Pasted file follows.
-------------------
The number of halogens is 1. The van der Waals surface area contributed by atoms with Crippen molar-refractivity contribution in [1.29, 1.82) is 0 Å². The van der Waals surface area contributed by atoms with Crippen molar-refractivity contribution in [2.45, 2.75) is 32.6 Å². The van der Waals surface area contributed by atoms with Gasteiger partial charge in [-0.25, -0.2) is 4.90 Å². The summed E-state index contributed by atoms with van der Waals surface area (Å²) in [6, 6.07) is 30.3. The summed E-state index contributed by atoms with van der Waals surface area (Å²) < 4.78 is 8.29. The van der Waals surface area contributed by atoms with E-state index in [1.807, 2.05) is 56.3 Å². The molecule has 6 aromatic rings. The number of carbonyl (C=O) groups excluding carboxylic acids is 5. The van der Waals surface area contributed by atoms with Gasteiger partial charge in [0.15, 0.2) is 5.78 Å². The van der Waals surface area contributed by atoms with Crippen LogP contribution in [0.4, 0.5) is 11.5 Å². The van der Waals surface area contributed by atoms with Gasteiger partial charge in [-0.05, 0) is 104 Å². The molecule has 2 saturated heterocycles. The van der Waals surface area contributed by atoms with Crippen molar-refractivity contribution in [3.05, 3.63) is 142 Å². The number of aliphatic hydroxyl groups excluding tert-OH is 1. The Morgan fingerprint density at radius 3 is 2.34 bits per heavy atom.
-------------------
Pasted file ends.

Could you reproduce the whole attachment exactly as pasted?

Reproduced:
The number of halogens is 1. The van der Waals surface area contributed by atoms with Crippen molar-refractivity contribution in [1.29, 1.82) is 0 Å². The van der Waals surface area contributed by atoms with Crippen molar-refractivity contribution in [2.45, 2.75) is 32.6 Å². The van der Waals surface area contributed by atoms with Gasteiger partial charge in [-0.25, -0.2) is 4.90 Å². The summed E-state index contributed by atoms with van der Waals surface area (Å²) in [6, 6.07) is 30.3. The summed E-state index contributed by atoms with van der Waals surface area (Å²) < 4.78 is 8.29. The van der Waals surface area contributed by atoms with E-state index in [1.807, 2.05) is 56.3 Å². The molecule has 6 aromatic rings. The number of carbonyl (C=O) groups excluding carboxylic acids is 5. The van der Waals surface area contributed by atoms with Gasteiger partial charge in [0.15, 0.2) is 5.78 Å². The van der Waals surface area contributed by atoms with Crippen LogP contribution in [0.4, 0.5) is 11.5 Å². The van der Waals surface area contributed by atoms with Gasteiger partial charge in [-0.05, 0) is 104 Å². The molecule has 2 saturated heterocycles. The van der Waals surface area contributed by atoms with Crippen molar-refractivity contribution in [3.05, 3.63) is 142 Å². The number of aliphatic hydroxyl groups excluding tert-OH is 1. The Morgan fingerprint density at radius 3 is 2.34 bits per heavy atom.